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When it comes to television, ‘quality’ doesn’t necessarily mean good

I don’t know how I feel about he term “quality TV”. It automatically assumes the program must be good and worth watching, however in my experience of viewing such shows this isn’t always the case. One recent example that comes to mind is AMC’s The Killing, which I recently watched on the recommendation of my auntie. Well at least I thought she was recommending it; she actually meant the Danish version of the show. Over two series, the show follows the murder of schoolgirl Rosie Larsen, trying to solve the mystery surrounding her death. The show has all the hallmarks of ‘quality TV’. The narrative is complex spanning across episodes; the characters develop throughout the series, and the intricate plot can be quite challenging. It definitely wasn’t a show you could miss episodes of, in fact even watching every episode did not make the plot less confusing. And this was my biggest quam with the show. Over two series (26 episodes) almost every character brought into the show is accused of Rosie’s murder, some dismissed and some still left as possible culprits. It isn’t until the final episode that the murderer is revealed, and even then I didn’t entirely understand how this had come to be. The feeling of dissatisfaction after watching two series of a show were the plot became almost as convoluted as that of Lost left me wondering about the idea of demanding narratives in this kind of show.

It seems I wasn’t alone in my opinion of the show, with an article in Pop Matters, expressing a similar view – ‘When “Good” TV Goes Bad: Five (Out of Many) Flaws of ‘The Killing’’. Lee argues: the hardest thing about watching AMC’s The Killing is that, despite of the show’s grand potential, it seems hell bent on destroying itself. Week after week you’re left with a constant string of “WTF” moments where you wonder if the writers are putting us on, haven’t watched prior episodes, or are trying to bring down the show on purpose.”  (Lee, 2012) It was the same issue I with Lost, there were just two many of these ‘WTF’ moments to keep up with, that only ever left me feeling frustrated, and I wouldn’t have been surprised if they came out with the line ‘and it was all a dream…’. I guess the trick is in balancing such moments, which Jason Mittell discusses in his article from this week. He argues that a key goal of complex television is “the desire to be both actively engaged in the story and successful surprised through storytelling manipulations…we want to enjoy the machine’s results while also marveling at how it works”.  (Mittell, 2006) After all viewers deserve some reward for their continual dedication to a TV show. Perhaps another reason this show disappointed me was because I automatically assumed it must be a good show being an AMC production– an opinion shared by Lee “I wonder if it’s really just a bad show and we just think it has potential because it airs on basic cable’s prestige network (AMC) and its “supposed to be good”, i.e. more artistic, stylistic, and dramatically risky than a network show” (Lee, 2012). This leads me to my next point about branding.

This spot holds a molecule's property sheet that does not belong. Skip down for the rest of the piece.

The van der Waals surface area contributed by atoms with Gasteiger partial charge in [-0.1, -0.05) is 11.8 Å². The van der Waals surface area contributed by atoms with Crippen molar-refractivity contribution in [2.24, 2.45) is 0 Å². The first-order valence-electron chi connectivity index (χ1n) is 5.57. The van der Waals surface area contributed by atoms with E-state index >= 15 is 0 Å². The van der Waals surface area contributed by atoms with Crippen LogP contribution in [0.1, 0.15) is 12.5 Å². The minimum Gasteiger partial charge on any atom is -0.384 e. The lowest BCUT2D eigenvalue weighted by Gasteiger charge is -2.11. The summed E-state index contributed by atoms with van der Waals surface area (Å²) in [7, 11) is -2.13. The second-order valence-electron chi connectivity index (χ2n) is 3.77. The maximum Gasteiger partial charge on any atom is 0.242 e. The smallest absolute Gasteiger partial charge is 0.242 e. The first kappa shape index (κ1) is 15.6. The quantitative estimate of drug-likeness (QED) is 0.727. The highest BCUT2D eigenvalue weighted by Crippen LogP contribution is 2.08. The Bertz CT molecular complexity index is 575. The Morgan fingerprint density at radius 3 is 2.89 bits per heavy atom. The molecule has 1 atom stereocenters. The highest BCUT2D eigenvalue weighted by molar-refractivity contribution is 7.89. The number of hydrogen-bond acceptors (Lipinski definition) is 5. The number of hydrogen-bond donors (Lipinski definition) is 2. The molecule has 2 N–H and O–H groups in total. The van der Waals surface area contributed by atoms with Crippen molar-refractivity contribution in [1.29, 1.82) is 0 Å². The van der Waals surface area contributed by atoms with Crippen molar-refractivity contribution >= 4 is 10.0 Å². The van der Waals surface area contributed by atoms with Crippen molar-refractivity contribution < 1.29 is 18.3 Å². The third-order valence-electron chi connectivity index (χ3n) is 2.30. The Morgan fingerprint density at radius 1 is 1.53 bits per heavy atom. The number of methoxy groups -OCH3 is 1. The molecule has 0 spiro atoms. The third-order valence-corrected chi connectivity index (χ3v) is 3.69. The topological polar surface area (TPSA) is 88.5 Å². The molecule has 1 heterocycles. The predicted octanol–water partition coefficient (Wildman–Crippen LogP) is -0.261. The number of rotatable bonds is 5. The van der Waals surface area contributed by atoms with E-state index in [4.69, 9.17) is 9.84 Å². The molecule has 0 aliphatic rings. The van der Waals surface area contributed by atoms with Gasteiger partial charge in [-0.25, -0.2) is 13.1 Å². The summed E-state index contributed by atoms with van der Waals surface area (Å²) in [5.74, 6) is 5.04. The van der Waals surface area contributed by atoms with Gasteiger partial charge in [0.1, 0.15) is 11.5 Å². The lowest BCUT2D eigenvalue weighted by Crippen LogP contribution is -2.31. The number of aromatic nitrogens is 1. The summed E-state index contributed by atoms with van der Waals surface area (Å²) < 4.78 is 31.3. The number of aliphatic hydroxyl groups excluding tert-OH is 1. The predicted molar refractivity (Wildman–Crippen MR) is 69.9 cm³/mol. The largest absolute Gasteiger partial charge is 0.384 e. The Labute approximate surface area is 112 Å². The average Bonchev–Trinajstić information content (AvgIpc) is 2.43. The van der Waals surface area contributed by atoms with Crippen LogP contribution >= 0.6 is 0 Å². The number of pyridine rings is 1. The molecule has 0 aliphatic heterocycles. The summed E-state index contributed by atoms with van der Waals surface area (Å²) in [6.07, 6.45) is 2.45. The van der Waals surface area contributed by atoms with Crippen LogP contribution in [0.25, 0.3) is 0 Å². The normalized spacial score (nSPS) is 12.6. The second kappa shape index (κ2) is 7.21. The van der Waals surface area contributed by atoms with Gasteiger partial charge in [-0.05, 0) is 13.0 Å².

During this weeks lecture we discussed the idea of branding within television, with particular reference to HBO, known for its ‘quality’ programs, such as the Sopranos, Deadwood, and The Wire. Mittell asserts, “the prestige of these programmes furthers the channel’s brand image of being more sophisticated than traditional television” (Mittell, 2006). Would I have found The Killing as frustrating had it been just another cop show like CSI? Probably not. There is no doubt that we expect more from long form narrative series, especially when they come from networks with stellar reputations. I can think of plenty of examples where I have been satisfied with this style of television, Mad Men is one example. The complex characters make for enjoyable viewing. Whether or not you love or hate Don Draper you can’t disagree that he is a well-crafted character, with a complex back-story. The complex ‘narrative world’ of Mad Men is carefully constructed, and draws you in. We looked at this idea of “word building” in the lecture, where there is a shift in emphasis away from the plot and more to the world of the show and the characters involved. There are certain episodes in Mad Men where this is cleverly done through flashbacks, or framing the action of an entire episode in the past tense. Through the five series of Mad Men we are treated to a few such episodes where we slowly piece together Don Draper and his often-cold, rude and misogynist ways.

Lastly, it can be argued that ‘quality’ TV is a genre in itself, just like art house films within film. Genre sets up specific codes and patterns of familiarity that make a program distinguishable within its genre. Just because we have a specific preference to a genre doesn’t mean we necessarily like every show within it. Comedy: I like Modern Family but not the Big Bang Theory. Drama: I like House but not Grey’s Anatomy. Reality TV: I like Master Chef but not Big Brother. You get the point. So lets not fall into the trap of thinking quality TV must be good. This point is well summed up in Mittell’s article where he argues “value judgments should be tied to individual programs rather than claiming the superiority of an entire narrational mode or genre” (Mittell, 2006).